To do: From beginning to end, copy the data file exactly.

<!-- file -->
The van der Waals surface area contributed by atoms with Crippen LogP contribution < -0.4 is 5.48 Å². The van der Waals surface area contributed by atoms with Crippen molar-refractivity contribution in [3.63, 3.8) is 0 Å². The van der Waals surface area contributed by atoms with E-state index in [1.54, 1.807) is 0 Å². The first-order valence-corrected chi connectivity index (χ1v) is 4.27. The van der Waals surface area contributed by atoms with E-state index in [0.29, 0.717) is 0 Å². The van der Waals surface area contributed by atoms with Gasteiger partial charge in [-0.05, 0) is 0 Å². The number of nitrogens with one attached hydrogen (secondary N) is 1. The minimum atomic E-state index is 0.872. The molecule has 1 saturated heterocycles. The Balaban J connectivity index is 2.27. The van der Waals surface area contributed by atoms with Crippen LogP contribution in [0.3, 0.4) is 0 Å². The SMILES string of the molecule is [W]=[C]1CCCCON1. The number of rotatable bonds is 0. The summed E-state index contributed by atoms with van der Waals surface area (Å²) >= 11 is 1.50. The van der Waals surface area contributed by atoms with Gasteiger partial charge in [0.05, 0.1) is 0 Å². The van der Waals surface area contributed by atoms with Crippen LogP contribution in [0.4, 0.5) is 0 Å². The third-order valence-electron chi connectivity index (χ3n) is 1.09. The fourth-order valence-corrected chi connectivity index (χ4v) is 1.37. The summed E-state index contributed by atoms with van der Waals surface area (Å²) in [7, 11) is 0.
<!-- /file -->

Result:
The van der Waals surface area contributed by atoms with Crippen LogP contribution < -0.4 is 5.48 Å². The van der Waals surface area contributed by atoms with Crippen molar-refractivity contribution in [3.63, 3.8) is 0 Å². The van der Waals surface area contributed by atoms with E-state index in [1.54, 1.807) is 0 Å². The first-order valence-corrected chi connectivity index (χ1v) is 4.27. The van der Waals surface area contributed by atoms with E-state index in [0.29, 0.717) is 0 Å². The van der Waals surface area contributed by atoms with Gasteiger partial charge in [-0.05, 0) is 0 Å². The number of nitrogens with one attached hydrogen (secondary N) is 1. The minimum atomic E-state index is 0.872. The molecule has 1 saturated heterocycles. The Balaban J connectivity index is 2.27. The van der Waals surface area contributed by atoms with Crippen LogP contribution in [0.3, 0.4) is 0 Å². The SMILES string of the molecule is [W]=[C]1CCCCON1. The number of rotatable bonds is 0. The summed E-state index contributed by atoms with van der Waals surface area (Å²) >= 11 is 1.50. The van der Waals surface area contributed by atoms with Gasteiger partial charge in [0.05, 0.1) is 0 Å². The van der Waals surface area contributed by atoms with Crippen LogP contribution in [0.4, 0.5) is 0 Å². The third-order valence-electron chi connectivity index (χ3n) is 1.09. The fourth-order valence-corrected chi connectivity index (χ4v) is 1.37. The summed E-state index contributed by atoms with van der Waals surface area (Å²) in [7, 11) is 0.